When one of the readers welcomed those who were attending via the telephone, I wondered if stereopticon slides might be part of the service.
Christian Scientists say that the passages from Science and Health textbook are meant to help explain the spiritual meaning of Bible passages. Frankly, I thought the passages from Science and Health needed to be followed by an explanation from Science and Health for Dummies. Presumably the dim light under my bushel basket one of the reason why I’m a Presbyterian and not CS.
At the end of the service there were smiles from the other congregants and we had a brief chat with the woman who let us into the building. The readers never came out to speak-chat to us, as they would have in most Protestant churches. Perhaps they were lost in a correlative passage in the back of the church.
Sather Tower, or Campanile instead.
The admission was $3 and no they don’t take plastic. I made a snarky remark about how unusual it was for a place near the center of the tech revolution to not accept credit cards and the student worker gave me the who-invited-you look. Clearly she’s not in the running for anyone's Associate of the Year award.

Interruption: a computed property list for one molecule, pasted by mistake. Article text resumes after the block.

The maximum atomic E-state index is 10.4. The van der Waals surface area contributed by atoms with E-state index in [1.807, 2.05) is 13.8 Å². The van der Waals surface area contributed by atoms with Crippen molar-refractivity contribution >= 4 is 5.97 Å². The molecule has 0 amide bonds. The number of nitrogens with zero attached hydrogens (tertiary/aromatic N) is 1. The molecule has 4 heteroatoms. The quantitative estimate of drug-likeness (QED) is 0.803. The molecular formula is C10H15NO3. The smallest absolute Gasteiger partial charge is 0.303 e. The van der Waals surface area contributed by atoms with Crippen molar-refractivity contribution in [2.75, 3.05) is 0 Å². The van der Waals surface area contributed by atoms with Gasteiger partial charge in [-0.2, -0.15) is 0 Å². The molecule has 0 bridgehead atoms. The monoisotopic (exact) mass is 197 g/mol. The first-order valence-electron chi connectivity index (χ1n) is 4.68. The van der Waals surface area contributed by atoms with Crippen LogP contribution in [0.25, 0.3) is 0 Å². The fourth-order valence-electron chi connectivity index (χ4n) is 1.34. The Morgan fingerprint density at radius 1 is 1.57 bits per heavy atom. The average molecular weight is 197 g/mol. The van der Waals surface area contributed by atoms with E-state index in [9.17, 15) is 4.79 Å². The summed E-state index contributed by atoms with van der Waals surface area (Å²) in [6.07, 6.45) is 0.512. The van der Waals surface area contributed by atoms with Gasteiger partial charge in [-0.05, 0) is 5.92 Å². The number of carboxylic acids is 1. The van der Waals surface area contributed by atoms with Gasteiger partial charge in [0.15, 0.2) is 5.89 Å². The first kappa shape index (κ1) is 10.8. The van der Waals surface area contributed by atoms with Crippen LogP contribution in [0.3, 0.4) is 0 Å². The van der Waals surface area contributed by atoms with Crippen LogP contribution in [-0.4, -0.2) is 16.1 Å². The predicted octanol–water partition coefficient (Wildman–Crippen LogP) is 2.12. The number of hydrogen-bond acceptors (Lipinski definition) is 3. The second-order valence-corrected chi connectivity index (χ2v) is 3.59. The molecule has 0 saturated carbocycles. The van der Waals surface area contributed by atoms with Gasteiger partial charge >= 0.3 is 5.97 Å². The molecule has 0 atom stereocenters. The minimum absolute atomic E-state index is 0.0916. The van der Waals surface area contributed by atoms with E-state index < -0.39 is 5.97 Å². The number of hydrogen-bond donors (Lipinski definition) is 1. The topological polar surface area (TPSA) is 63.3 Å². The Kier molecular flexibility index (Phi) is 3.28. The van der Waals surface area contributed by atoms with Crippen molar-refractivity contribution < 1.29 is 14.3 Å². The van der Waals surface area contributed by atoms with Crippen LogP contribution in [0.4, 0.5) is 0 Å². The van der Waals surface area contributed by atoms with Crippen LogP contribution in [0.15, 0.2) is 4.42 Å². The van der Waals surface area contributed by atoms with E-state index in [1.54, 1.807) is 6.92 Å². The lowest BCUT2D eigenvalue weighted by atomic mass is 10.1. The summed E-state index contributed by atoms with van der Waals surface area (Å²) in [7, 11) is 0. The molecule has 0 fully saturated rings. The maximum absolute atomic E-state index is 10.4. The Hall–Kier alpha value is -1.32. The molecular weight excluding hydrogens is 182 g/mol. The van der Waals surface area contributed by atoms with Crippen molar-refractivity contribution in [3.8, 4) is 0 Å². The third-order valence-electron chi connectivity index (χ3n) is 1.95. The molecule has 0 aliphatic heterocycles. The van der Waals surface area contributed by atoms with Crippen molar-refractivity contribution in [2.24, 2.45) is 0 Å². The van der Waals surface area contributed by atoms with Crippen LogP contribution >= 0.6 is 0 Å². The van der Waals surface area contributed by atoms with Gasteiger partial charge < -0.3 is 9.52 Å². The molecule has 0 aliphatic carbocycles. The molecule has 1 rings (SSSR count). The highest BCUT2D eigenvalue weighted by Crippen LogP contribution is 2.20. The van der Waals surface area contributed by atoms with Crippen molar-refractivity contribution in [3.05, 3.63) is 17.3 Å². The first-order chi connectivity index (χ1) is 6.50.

The cashier directed us to walk the three feet to the elevator, where an sullen elevator operator with a manbun took gave us a lift to the of his shaft. We walked up a flight of stairs to the observation deck.
Lady of Spain.
On the way back down in the elevator, I asked the still sullen manbun sporting operator if people remarked that his job has its ups and downs. He groaned. People say it all the time, he said. For once in my life, I felt very mainstream.
We made it on time (barely) to the memorial service, the whole point of our trip to California. All that tourist stuff was great (with the exception of the Slug family) but doesn’t even begin to compare to being with your closest friends at a time when you really need each other. I believe that everyone deserves a great funeral, and Zan had one of the best. There was only one thing wrong with it: it came at least 50 years too early.